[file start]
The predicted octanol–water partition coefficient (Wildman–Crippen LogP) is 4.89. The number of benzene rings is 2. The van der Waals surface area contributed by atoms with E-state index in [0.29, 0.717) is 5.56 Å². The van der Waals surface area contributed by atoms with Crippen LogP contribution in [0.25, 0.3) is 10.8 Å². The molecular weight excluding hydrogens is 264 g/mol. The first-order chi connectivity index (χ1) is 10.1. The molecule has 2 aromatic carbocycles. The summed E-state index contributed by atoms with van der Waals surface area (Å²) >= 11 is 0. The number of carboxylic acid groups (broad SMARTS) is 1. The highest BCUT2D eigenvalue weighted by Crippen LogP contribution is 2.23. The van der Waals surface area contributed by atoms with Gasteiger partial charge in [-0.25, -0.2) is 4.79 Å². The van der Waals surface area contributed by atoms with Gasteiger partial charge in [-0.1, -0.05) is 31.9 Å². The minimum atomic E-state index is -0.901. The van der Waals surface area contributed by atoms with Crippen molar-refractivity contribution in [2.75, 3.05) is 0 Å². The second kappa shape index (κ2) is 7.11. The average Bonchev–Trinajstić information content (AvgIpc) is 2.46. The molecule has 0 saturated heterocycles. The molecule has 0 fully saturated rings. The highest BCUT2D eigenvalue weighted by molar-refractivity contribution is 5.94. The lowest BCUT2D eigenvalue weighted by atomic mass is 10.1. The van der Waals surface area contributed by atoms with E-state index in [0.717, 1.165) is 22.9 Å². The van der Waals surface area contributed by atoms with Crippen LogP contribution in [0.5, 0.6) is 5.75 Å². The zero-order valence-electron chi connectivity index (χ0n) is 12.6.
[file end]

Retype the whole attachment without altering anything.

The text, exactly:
The predicted octanol–water partition coefficient (Wildman–Crippen LogP) is 4.89. The number of benzene rings is 2. The van der Waals surface area contributed by atoms with E-state index in [0.29, 0.717) is 5.56 Å². The van der Waals surface area contributed by atoms with Crippen LogP contribution in [0.25, 0.3) is 10.8 Å². The molecular weight excluding hydrogens is 264 g/mol. The first-order chi connectivity index (χ1) is 10.1. The molecule has 2 aromatic carbocycles. The summed E-state index contributed by atoms with van der Waals surface area (Å²) >= 11 is 0. The number of carboxylic acid groups (broad SMARTS) is 1. The highest BCUT2D eigenvalue weighted by Crippen LogP contribution is 2.23. The van der Waals surface area contributed by atoms with Gasteiger partial charge in [-0.25, -0.2) is 4.79 Å². The van der Waals surface area contributed by atoms with Gasteiger partial charge in [-0.1, -0.05) is 31.9 Å². The minimum atomic E-state index is -0.901. The van der Waals surface area contributed by atoms with Crippen molar-refractivity contribution in [2.75, 3.05) is 0 Å². The second kappa shape index (κ2) is 7.11. The average Bonchev–Trinajstić information content (AvgIpc) is 2.46. The molecule has 0 saturated heterocycles. The molecule has 0 fully saturated rings. The highest BCUT2D eigenvalue weighted by molar-refractivity contribution is 5.94. The lowest BCUT2D eigenvalue weighted by atomic mass is 10.1. The van der Waals surface area contributed by atoms with E-state index in [0.717, 1.165) is 22.9 Å². The van der Waals surface area contributed by atoms with Crippen LogP contribution in [0.5, 0.6) is 5.75 Å². The zero-order valence-electron chi connectivity index (χ0n) is 12.6.